Seeing the bottom of the Potomac River through a facemask is a little like looking through a microscope. It’s a new world down there, and you never know what you might find.
I was looking sponges. The previous year they were right here, at the head of Watkins Island, near Pennyfield Lock. It was apparently the first sighting of sponges in the river’s main stem. What happened to them? Would they come back?
I examined the bottom minutely, admiring the shimmering pebbles and the green patina on the mussel shells. I poked at anything that looked even the slightest bit spongy.
Then I saw something that made me come to a full stop. Wedged among the pebbles was a pair of tiny white tubes, then another, and another. Hundreds of them. I had found a colony of freshwater clams.
This was interesting, but not because clams are unusual in the Potomac. Far from it. The shells of this little bivalves literally pave parts of the river in Montgomery County. Along some stretches of shoreline, their shells crunch under every footstep.
But I had never seen these little creatures actually at work. And here they were, drawing water through one tentacle-lined tube, retaining nutrients other matter, and then expelling the same water through the other tube.
It struck me that they might be a little like the Higgs boson of the Potomac. Even though most people don’t know anything about them, their vast numbers could give them a decisive role in the river’s ecology. Are they another of Charles Darwin’s humble creatures that rule the earth, such as the barnacles that were the subject of his first book and earthworms which he lovingly saved for his last?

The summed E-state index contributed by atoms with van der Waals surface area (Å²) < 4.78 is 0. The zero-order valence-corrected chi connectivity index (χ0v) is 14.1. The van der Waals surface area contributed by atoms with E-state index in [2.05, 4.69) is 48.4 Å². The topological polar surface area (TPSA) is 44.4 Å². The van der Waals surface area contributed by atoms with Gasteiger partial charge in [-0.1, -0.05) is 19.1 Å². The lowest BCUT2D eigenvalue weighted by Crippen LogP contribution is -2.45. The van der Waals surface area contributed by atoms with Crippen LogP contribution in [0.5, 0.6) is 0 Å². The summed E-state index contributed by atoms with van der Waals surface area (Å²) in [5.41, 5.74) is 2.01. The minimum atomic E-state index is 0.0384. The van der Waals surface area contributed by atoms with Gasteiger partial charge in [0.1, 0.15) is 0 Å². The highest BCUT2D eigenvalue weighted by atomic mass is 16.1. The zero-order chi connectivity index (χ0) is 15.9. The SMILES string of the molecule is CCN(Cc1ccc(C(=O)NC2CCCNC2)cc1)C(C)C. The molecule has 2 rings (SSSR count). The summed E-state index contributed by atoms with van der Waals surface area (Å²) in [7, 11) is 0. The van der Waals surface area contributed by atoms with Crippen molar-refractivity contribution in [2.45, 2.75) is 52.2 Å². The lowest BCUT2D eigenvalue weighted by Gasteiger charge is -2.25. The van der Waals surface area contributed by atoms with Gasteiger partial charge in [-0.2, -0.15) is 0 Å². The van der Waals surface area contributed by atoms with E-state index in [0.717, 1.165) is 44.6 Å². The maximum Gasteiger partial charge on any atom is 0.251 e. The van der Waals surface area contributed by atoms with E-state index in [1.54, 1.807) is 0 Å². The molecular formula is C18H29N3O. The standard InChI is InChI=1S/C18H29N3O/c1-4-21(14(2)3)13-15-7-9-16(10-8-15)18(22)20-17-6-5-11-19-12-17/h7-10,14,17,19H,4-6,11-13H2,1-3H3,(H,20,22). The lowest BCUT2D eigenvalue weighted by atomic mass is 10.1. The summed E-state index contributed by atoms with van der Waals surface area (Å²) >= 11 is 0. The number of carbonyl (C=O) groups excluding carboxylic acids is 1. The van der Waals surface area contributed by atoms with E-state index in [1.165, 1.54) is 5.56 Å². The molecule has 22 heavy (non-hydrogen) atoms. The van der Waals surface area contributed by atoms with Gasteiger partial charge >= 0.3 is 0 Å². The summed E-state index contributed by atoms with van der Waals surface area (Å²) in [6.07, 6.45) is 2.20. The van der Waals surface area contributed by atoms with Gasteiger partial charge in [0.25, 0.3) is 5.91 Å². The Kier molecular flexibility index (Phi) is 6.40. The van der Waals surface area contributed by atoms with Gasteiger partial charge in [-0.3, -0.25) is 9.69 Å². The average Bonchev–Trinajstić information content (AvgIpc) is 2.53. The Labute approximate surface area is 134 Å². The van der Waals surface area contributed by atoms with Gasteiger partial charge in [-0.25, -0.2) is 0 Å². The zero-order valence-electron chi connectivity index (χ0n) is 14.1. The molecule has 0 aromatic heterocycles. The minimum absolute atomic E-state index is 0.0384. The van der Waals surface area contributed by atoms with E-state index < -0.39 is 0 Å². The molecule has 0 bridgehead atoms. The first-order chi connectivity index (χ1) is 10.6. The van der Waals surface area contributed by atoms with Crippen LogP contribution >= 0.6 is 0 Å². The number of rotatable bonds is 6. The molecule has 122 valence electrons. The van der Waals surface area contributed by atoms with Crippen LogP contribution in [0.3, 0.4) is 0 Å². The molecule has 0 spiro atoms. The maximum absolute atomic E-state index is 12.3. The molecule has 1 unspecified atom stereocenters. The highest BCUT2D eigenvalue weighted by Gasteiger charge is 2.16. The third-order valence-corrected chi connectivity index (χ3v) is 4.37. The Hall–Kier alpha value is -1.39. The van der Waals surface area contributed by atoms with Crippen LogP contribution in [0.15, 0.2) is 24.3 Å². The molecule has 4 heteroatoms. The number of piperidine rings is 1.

Oysters of the Upper Potomac. It seems so, at least according to biologist Harriette Phelps, a professor emeritus at the University of the District of Colombia. Phelps is widely known for her work with this clam species in the tidal Potomac.
She told me the clam’s scientific name is Cobicula fluminea. Its common name will have to wait, so as not to give away the second part of the story.
“Hard working Corbicula,” she calls them. Put a layer of them on the bottom of a pail of murky water, and an hour and a half later the water will be clear. Multiply this effect by the countless millions of clams in the river, and you have what Phelps calls a “key species.”
Forget the feisty bass, the graceful heron, the majestic eagle. One of the real drivers of life in the river is this humble mollusk, most of them no bigger than a quarter. Darwin would have understood.
Corbicula almost seems designed with the express purpose of purifying water. The particles it extracts from the river are not simply cast back again. Instead, they are combined with mucus to build up the sediment in which they live.
Does this sound familiar? Elsewhere on this site I wrote how oysters were the cheapest and most efficient water purifier system in the Chesapeake Bay, until they were nearly wiped out.